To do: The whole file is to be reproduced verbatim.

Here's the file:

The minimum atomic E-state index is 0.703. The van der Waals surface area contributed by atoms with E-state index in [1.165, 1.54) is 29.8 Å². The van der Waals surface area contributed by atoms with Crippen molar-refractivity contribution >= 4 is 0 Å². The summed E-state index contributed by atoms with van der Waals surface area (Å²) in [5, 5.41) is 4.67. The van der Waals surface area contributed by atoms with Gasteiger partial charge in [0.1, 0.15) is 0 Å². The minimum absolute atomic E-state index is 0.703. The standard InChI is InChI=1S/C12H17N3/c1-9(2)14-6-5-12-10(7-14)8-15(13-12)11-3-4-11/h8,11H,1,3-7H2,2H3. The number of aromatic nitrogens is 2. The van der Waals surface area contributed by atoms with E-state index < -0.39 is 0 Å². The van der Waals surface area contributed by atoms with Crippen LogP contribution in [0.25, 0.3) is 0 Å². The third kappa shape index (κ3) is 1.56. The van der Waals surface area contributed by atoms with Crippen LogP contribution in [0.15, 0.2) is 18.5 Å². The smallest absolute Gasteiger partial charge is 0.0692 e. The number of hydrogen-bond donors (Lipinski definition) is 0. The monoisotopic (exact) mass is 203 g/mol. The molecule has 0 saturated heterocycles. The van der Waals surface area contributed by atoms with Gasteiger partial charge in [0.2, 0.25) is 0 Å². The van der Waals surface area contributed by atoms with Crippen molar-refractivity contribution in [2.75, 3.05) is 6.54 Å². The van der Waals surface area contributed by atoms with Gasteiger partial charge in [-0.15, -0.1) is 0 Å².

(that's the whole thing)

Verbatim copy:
The minimum atomic E-state index is 0.703. The van der Waals surface area contributed by atoms with E-state index in [1.165, 1.54) is 29.8 Å². The van der Waals surface area contributed by atoms with Crippen molar-refractivity contribution >= 4 is 0 Å². The summed E-state index contributed by atoms with van der Waals surface area (Å²) in [5, 5.41) is 4.67. The van der Waals surface area contributed by atoms with Gasteiger partial charge in [0.1, 0.15) is 0 Å². The minimum absolute atomic E-state index is 0.703. The standard InChI is InChI=1S/C12H17N3/c1-9(2)14-6-5-12-10(7-14)8-15(13-12)11-3-4-11/h8,11H,1,3-7H2,2H3. The number of aromatic nitrogens is 2. The van der Waals surface area contributed by atoms with E-state index < -0.39 is 0 Å². The van der Waals surface area contributed by atoms with Crippen LogP contribution in [0.25, 0.3) is 0 Å². The third kappa shape index (κ3) is 1.56. The van der Waals surface area contributed by atoms with Crippen LogP contribution in [0.15, 0.2) is 18.5 Å². The smallest absolute Gasteiger partial charge is 0.0692 e. The number of hydrogen-bond donors (Lipinski definition) is 0. The monoisotopic (exact) mass is 203 g/mol. The molecule has 0 saturated heterocycles. The van der Waals surface area contributed by atoms with Gasteiger partial charge in [0.2, 0.25) is 0 Å². The van der Waals surface area contributed by atoms with Crippen molar-refractivity contribution in [2.75, 3.05) is 6.54 Å². The van der Waals surface area contributed by atoms with Gasteiger partial charge in [-0.15, -0.1) is 0 Å².